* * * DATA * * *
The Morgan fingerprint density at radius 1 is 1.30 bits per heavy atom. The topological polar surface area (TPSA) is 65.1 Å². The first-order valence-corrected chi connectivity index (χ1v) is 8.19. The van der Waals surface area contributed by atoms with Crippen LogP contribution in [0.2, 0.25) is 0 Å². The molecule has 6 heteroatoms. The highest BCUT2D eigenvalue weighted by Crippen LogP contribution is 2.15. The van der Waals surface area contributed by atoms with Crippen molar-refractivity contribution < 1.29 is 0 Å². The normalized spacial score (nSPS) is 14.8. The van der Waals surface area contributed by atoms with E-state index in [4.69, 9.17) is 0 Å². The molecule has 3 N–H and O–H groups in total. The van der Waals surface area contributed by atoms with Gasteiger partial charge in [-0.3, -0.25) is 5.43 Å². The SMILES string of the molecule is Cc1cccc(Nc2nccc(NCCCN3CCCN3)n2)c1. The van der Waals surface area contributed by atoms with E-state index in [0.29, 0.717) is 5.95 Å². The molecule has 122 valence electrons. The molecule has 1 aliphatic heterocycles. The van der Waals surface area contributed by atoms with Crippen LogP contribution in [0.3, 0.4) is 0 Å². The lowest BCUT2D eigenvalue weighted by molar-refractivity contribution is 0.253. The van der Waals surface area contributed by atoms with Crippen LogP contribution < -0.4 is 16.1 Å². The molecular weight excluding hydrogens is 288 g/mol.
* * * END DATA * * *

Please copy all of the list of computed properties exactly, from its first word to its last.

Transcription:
The Morgan fingerprint density at radius 1 is 1.30 bits per heavy atom. The topological polar surface area (TPSA) is 65.1 Å². The first-order valence-corrected chi connectivity index (χ1v) is 8.19. The van der Waals surface area contributed by atoms with Crippen LogP contribution in [0.2, 0.25) is 0 Å². The molecule has 6 heteroatoms. The highest BCUT2D eigenvalue weighted by Crippen LogP contribution is 2.15. The van der Waals surface area contributed by atoms with Crippen molar-refractivity contribution < 1.29 is 0 Å². The normalized spacial score (nSPS) is 14.8. The van der Waals surface area contributed by atoms with E-state index in [4.69, 9.17) is 0 Å². The molecule has 3 N–H and O–H groups in total. The van der Waals surface area contributed by atoms with Gasteiger partial charge in [-0.3, -0.25) is 5.43 Å². The SMILES string of the molecule is Cc1cccc(Nc2nccc(NCCCN3CCCN3)n2)c1. The van der Waals surface area contributed by atoms with E-state index in [0.29, 0.717) is 5.95 Å². The molecule has 122 valence electrons. The molecule has 1 aliphatic heterocycles. The van der Waals surface area contributed by atoms with Crippen LogP contribution in [0.3, 0.4) is 0 Å². The lowest BCUT2D eigenvalue weighted by molar-refractivity contribution is 0.253. The van der Waals surface area contributed by atoms with Crippen LogP contribution < -0.4 is 16.1 Å². The molecular weight excluding hydrogens is 288 g/mol.